There are many factors that contribute to the occurrence of sexual violence. It is important to understand that perpetrators, not victims are responsible for sexual violence happening. Perpetrators have a strong sense of entitlement and use power and control to commit acts of sexual violence. Most perpetrators adhere to rigid “traditional” gender roles that focus on the inequality of women. This allows them to treat women and the targeted victim with no regard or respect.
It is also important to look at other factors that contribute to sexual violence occurring sucah as those that are used to justify or excuse sexual violence. Gender-based stereotypes reinforce inequality between genders.
For example, in a society where men are portrayed as being aggressive and women are seen as passive, a man who pressures a woman for sex is often perceived as behaving acceptably. Gender-based stereotypes are reinforced throughout society and can be seen in pop culture and media.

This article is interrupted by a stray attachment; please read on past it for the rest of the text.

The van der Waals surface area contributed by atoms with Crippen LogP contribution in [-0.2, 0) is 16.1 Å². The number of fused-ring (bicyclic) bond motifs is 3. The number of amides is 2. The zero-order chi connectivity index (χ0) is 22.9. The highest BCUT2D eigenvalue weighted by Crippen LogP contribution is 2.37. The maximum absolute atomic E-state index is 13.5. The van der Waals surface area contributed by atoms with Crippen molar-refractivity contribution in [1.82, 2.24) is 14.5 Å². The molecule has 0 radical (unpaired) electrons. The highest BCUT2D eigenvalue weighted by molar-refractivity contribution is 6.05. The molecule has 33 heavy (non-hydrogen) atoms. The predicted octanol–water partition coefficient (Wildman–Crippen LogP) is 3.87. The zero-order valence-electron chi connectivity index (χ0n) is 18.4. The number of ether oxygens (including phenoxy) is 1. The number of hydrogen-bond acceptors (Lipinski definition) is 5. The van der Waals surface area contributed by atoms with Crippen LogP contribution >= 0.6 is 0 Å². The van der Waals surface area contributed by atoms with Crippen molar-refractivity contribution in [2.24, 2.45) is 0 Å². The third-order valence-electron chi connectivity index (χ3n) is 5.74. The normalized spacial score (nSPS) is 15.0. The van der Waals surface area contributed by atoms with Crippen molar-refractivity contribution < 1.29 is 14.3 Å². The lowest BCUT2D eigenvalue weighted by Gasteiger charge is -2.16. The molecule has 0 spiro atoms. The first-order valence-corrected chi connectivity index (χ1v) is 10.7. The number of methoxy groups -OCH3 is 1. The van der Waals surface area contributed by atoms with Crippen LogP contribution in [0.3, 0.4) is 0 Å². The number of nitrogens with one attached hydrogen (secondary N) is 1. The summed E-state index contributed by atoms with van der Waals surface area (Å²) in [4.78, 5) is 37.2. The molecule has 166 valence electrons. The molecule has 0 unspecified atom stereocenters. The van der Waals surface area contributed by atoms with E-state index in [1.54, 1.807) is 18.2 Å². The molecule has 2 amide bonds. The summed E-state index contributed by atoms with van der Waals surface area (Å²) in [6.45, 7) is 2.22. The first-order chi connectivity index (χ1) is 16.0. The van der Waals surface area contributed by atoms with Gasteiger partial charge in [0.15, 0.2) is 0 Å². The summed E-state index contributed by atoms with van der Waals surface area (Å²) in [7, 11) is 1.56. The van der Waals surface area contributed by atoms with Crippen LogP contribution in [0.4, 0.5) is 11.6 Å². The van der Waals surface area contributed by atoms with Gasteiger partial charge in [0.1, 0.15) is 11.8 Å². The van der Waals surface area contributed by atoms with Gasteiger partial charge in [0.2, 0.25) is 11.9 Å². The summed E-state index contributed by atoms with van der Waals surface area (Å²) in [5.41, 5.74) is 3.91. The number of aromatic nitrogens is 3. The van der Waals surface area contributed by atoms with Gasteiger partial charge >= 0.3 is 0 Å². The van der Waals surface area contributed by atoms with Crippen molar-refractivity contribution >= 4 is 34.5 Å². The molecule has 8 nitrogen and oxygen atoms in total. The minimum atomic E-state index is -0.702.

Research indicates that alcohol and other drugs are often used by the perpetrator to incapacitate victims1. That means that alcohol and other drugs, while they do not cause sexual violence are contributing factors to the occurrence of sexual violence.
Finally, victim blaming behavior and beliefs create a culture where we disregard sexual violence by blaming a victim. While this is not a cause of sexual violence, it is a factor that contributes to a society where we do not hold perpetrators accountable for their behavior and therefore encourage and support further acts of sexual violence. Victim blaming happens in many ways and can be defined as any assumption that a victim is responsible for the crime committed against them based on the way s/he behaves, dresses or lives. Such beliefs add to the prevalence of sexual violence.
1 Lisak 2003